There’s nothing more annoying than experiencing pain from a basic bodily function, but that’s life with a UTI (also known as a urinary tract infection). If going to the bathroom is causing you pain, frustration, and dread, then keep reading.
Because we have a shorter urethra than men, we have more risk of developing urinary tract infections through our lives. Bacteria has an easier time entering and holding on to the walls of our urinary tracts. But that doesn’t mean you have to suffer through it. Keep reading to learn more about UTIs, and how you can treat them.
How do you tell if you have a UTI?
If you’ve reached a certain age, you might be familiar with the common signs of a urinary tract infection. There are the most common signs like painful urination, a burning sensation, or even a need to go right now. It’s not only how you feel that can reveal a UTI, but what your body is actually getting rid of. Because the bacteria that causes a UTI is expelled through urine, your urine can clue you in. If your urine is red, brown, or cloudy, then you likely have an infection.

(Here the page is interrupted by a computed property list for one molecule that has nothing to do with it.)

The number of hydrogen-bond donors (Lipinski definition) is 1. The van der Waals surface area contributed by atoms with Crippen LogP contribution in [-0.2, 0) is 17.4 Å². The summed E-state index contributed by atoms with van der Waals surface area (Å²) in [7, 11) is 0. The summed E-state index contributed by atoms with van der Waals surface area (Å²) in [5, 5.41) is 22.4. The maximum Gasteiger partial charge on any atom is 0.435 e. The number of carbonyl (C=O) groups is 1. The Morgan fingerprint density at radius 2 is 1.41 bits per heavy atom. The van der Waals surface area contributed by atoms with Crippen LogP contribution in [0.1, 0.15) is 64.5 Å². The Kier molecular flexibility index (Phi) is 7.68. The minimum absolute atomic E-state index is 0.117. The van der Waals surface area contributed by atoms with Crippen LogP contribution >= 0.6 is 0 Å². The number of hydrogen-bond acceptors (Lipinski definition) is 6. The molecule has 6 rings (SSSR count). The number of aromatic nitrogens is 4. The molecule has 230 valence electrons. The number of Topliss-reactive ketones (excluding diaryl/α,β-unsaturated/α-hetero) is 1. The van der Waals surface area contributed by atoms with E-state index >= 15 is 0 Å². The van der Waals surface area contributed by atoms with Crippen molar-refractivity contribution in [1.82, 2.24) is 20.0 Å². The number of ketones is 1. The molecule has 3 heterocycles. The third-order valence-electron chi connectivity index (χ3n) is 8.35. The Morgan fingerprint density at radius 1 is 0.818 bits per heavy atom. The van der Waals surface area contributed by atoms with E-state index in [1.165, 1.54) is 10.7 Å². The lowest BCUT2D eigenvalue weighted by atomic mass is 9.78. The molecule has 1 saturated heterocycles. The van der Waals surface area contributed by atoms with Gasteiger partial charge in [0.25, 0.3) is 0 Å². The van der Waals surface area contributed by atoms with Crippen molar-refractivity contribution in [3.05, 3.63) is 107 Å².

Older women may experience cramping or muscle aches as a symptom of urinary tract infections, though aches in the stomach may signal other issues so it’s best to have that confirmed by a physician.
How do you treat a UTI?
If you have a fairly mild urinary tract infection, then you may experience one or two instances of painful urination and then find that it has resolved itself. Antibiotics are generally prescribed to help your body fight off an infection, which will also help resolve your symptoms sooner. It’s important to remember the proper protocol when taking antibiotics, though. Never quit taking antibiotics before you’ve finished the dosage that your doctor has prescribed. Even if your symptoms have cleared up, bacteria may bounce back if not completely eradicated. Antibiotic resistance is a serious concern, so we need to do as much as we can to keep the antibiotics we have useful.